I would like to be able to enter various data assumptions (not through questionaire) and see/print the different results. Do I need to buy the 2004 TT to experiment like that? enter data directly? (I won't file using TT for 2004. Still need a professional for a few more years.)

Finally, what are your thoughts on how to use the 2008 window for zero capital gains tax? That's amazing. 30 day wash rules apply, I assume.

Couldn't one sell all positions and rebuy 31+ days later, generating no tax and a higher basis for future selling? Or at the least, plan to use a cash position in 2008 to buy more of a current holding, wait 31+ days, and then sell the lower basis shares, thereby paying no tax on sale and still owning position at a higher basis? I'm kind of surprised there isn't more discussion about this 2008 tax quirk now.

Recap: I'd like to be able to do "what ifs" without doing a spreadsheet. Is that possible without going through a long questionaire then losing the data when new assumptions entered? With the trial TT, if you want to print result, you must buy the program.

Any way around buying something I'm never going to use. I don't plan to file my own taxes until maybe 2008. (Sole proprietor now and want the CPA signature on return.)

I'm sorry for the length of this post. I'll appreciate anything you care to comment on.

Lethean














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I'm sorry for the length of this post. I'll appreciate anything you care to comment on.

When you talk about Social security, I assume you're talking about receiving social security. That can become a bit messy, as the amount of your social security that is taxable will depend on how much other income you are reporting. At certain points, adding $100 of additional income will also make another $85 of your social security taxable. That is effectively almost doubling your tax rate. So there's a bit of slipperiness in things here.

My suggestion would be to stop being overly cost conscious, and spring for the tax software. Or better yet, take your figures to your tax preparer and pay for a bit of professional advice. A good tax pro will have the planning tools to help you reach the goal you're looking for. And you do have a good general plan, but I think it will take some professional assistance to get you there.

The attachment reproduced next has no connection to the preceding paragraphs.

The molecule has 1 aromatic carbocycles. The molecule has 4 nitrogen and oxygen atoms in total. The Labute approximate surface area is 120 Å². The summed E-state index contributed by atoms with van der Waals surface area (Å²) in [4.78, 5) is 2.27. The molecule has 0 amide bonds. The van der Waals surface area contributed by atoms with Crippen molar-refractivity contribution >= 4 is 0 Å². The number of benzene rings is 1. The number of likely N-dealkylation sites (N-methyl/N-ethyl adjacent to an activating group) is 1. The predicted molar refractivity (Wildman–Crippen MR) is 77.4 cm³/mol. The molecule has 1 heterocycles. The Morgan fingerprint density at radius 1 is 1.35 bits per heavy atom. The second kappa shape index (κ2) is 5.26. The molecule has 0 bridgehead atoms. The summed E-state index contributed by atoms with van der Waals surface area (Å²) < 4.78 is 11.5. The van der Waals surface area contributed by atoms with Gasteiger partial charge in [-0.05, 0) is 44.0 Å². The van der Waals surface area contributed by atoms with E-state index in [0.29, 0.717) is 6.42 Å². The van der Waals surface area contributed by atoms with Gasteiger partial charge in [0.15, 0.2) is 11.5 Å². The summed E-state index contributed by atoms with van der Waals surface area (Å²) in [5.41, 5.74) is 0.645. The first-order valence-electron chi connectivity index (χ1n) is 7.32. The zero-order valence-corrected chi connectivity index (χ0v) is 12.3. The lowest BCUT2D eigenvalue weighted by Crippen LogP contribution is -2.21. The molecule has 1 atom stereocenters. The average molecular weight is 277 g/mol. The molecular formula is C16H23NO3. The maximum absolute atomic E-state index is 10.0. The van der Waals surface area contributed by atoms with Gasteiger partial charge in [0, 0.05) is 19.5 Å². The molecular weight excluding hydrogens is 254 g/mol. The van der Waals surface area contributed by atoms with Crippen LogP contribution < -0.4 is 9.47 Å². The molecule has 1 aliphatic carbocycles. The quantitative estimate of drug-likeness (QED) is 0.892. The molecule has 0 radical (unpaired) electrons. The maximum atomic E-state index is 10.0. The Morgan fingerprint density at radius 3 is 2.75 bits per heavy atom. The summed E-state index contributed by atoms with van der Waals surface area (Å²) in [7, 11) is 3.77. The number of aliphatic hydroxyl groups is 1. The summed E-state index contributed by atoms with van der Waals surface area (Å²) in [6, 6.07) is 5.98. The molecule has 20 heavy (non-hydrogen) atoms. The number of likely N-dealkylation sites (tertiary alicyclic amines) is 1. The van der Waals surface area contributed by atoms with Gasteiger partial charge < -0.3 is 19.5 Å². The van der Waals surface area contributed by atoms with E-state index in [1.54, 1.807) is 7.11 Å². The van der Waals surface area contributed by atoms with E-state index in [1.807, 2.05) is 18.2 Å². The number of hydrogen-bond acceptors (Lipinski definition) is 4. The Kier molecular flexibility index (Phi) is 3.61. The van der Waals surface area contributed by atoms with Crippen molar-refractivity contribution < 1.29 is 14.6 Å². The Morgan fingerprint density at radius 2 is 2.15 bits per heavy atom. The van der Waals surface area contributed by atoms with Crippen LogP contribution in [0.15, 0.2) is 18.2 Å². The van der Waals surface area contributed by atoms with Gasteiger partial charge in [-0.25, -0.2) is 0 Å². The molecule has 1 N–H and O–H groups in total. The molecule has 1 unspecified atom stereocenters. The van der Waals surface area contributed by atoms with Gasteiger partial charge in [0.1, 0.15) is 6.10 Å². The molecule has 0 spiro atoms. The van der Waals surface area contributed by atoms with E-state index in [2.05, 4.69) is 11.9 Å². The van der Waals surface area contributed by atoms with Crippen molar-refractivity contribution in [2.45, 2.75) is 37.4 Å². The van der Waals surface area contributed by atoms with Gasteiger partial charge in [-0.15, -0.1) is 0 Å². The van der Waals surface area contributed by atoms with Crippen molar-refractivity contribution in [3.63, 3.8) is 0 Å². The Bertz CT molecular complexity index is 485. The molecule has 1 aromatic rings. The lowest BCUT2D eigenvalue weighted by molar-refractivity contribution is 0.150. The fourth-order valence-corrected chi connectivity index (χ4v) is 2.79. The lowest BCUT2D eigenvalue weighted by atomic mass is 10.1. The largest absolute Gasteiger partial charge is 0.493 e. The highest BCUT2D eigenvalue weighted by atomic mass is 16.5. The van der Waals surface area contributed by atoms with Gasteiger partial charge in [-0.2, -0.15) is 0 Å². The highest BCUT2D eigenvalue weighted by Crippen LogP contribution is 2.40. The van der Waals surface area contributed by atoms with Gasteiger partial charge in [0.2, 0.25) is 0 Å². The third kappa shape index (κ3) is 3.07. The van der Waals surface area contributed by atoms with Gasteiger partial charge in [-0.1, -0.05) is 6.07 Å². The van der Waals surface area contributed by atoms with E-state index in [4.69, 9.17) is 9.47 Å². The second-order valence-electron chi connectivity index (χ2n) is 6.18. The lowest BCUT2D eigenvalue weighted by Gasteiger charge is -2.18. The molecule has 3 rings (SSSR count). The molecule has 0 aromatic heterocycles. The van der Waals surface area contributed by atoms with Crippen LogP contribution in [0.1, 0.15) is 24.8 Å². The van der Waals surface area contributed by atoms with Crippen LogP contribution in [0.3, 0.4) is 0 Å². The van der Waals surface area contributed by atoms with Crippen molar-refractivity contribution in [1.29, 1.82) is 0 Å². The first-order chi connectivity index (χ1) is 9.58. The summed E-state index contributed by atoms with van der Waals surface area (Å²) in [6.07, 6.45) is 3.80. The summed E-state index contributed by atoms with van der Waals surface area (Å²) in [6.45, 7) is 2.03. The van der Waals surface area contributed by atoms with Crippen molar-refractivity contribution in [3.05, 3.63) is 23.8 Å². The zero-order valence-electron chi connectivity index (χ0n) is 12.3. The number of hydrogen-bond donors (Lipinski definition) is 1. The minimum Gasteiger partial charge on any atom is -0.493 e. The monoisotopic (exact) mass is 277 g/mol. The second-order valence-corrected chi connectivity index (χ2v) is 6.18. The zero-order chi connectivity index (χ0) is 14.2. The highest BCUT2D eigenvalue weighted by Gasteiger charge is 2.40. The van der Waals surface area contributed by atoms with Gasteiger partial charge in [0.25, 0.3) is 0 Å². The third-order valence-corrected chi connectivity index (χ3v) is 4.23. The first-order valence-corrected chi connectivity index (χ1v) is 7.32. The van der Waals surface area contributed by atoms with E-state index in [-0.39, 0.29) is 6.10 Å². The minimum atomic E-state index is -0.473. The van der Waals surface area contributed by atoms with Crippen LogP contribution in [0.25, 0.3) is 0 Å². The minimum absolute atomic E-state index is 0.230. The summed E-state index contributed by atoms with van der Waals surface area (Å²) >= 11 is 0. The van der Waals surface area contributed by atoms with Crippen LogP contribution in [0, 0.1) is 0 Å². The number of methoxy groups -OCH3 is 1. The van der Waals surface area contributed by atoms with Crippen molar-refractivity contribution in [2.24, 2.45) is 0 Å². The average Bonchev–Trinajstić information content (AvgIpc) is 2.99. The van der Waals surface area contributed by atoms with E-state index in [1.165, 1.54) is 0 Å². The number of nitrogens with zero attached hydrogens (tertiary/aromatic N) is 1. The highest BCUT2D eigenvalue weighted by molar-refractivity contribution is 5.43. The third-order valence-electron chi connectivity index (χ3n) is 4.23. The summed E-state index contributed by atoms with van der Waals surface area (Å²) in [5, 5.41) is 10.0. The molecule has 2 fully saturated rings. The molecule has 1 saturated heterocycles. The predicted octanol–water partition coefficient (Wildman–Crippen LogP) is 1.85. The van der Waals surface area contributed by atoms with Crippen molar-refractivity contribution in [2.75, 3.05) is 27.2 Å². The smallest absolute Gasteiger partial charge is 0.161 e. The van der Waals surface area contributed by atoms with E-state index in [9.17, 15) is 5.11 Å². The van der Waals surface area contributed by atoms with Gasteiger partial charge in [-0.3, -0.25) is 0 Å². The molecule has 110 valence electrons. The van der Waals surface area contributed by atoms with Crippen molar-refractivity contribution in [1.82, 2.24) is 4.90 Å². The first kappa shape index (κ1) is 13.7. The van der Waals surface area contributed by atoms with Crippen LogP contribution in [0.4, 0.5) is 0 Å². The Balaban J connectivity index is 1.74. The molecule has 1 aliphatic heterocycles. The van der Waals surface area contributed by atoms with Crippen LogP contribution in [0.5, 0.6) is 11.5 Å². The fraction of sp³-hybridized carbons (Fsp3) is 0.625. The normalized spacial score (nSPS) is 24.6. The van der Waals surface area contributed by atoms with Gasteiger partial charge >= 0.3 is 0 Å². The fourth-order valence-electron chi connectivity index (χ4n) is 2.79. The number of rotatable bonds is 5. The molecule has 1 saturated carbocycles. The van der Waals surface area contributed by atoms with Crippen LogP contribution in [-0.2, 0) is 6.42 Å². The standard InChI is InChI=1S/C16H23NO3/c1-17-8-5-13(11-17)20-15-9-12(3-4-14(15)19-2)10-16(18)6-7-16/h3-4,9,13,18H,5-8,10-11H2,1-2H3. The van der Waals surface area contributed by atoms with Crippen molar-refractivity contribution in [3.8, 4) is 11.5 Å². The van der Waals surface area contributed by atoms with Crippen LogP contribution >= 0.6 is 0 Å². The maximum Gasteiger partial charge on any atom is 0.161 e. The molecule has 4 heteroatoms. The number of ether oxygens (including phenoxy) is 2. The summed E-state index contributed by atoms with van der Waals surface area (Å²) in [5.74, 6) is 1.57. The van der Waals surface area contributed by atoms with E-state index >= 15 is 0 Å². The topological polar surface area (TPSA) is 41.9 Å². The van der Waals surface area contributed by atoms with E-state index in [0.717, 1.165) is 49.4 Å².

--Peter
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Could you expand a little on why LT capital gains influence the tax bracket if they are supposed to be taxed at either at 5% or 15%?

If you look at Part IV of Schedule D you'll see that it shifts the rate at the top of the 15% bracket. That's all I meant.

Also, I thought the max SS would affect my scenario as opposed to the original. But, if I understand you correctly then AGI minus SS is the nut for IRA and capital gain income?. (SS entirely taxed in 15% bracket?)

Completely wrong; sorry if I somehow mislead you. Peter has already briefly discussed taxation of your SS benefit. The portion of it, if any, that is taxed is taxed the same as any other ordinary (non-capital gain) income.

Maybe it would be easiest for me to understand if given $0 IRA income, $75,900 capital gains, no SS. Is the tax 5% or 15%?

5%

I'm really mixed up. Believe it or not, I entered taxes for a CPA 10 years ago. I think TT is throwing me. I'm used to entering data directly? not through questions. I'm using the "free 2003" version of TT.

I would like to be able to enter various data assumptions (not through questionaire) and see/print the different results. Do I need to buy the 2004 TT to experiment like that? enter data directly? (I won't file using TT for 2004. Still need a professional for a few more years.)

Finally, what are your thoughts on how to use the 2008 window for zero capital gains tax?

Well, when I'm having trouble getting to sleep I fanticize about winning a big lottery jackpot. Planning for zero cap gains tax in 2008 will be about the same level of fantasy.

Phil